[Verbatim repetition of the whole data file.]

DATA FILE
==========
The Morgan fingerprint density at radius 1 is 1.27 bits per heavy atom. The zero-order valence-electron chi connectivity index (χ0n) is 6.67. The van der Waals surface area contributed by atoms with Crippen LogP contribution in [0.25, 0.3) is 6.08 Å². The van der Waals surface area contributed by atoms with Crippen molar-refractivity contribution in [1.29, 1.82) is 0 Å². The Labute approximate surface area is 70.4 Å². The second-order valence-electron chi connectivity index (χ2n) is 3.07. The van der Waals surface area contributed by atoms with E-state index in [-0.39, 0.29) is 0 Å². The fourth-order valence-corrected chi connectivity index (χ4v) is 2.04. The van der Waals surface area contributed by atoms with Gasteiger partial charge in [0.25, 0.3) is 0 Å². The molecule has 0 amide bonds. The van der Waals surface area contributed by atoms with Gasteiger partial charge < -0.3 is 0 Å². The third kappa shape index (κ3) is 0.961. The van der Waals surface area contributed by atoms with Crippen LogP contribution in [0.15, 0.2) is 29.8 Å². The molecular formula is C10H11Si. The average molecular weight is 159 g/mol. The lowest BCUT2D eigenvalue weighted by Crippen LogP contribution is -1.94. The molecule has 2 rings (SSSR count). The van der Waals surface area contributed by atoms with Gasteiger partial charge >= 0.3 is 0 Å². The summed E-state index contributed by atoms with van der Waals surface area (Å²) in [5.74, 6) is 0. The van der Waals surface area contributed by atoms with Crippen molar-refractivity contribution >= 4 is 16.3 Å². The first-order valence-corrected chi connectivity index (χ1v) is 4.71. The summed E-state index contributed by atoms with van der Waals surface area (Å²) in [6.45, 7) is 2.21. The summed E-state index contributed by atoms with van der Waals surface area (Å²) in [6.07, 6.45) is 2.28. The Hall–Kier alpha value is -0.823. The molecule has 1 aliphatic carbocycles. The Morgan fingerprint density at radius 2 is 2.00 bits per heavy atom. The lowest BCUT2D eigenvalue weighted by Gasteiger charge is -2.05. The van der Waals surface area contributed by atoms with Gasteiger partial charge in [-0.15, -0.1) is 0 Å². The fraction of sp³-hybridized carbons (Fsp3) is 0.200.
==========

The Morgan fingerprint density at radius 1 is 1.27 bits per heavy atom. The zero-order valence-electron chi connectivity index (χ0n) is 6.67. The van der Waals surface area contributed by atoms with Crippen LogP contribution in [0.25, 0.3) is 6.08 Å². The van der Waals surface area contributed by atoms with Crippen molar-refractivity contribution in [1.29, 1.82) is 0 Å². The Labute approximate surface area is 70.4 Å². The second-order valence-electron chi connectivity index (χ2n) is 3.07. The van der Waals surface area contributed by atoms with E-state index in [-0.39, 0.29) is 0 Å². The fourth-order valence-corrected chi connectivity index (χ4v) is 2.04. The van der Waals surface area contributed by atoms with Gasteiger partial charge in [0.25, 0.3) is 0 Å². The molecule has 0 amide bonds. The van der Waals surface area contributed by atoms with Gasteiger partial charge < -0.3 is 0 Å². The third kappa shape index (κ3) is 0.961. The van der Waals surface area contributed by atoms with Crippen LogP contribution in [0.15, 0.2) is 29.8 Å². The molecular formula is C10H11Si. The average molecular weight is 159 g/mol. The lowest BCUT2D eigenvalue weighted by Crippen LogP contribution is -1.94. The molecule has 2 rings (SSSR count). The van der Waals surface area contributed by atoms with Gasteiger partial charge >= 0.3 is 0 Å². The summed E-state index contributed by atoms with van der Waals surface area (Å²) in [5.74, 6) is 0. The van der Waals surface area contributed by atoms with Crippen molar-refractivity contribution >= 4 is 16.3 Å². The first-order valence-corrected chi connectivity index (χ1v) is 4.71. The summed E-state index contributed by atoms with van der Waals surface area (Å²) in [6.45, 7) is 2.21. The summed E-state index contributed by atoms with van der Waals surface area (Å²) in [6.07, 6.45) is 2.28. The Hall–Kier alpha value is -0.823. The molecule has 1 aliphatic carbocycles. The Morgan fingerprint density at radius 2 is 2.00 bits per heavy atom. The lowest BCUT2D eigenvalue weighted by Gasteiger charge is -2.05. The van der Waals surface area contributed by atoms with Gasteiger partial charge in [-0.15, -0.1) is 0 Å². The fraction of sp³-hybridized carbons (Fsp3) is 0.200.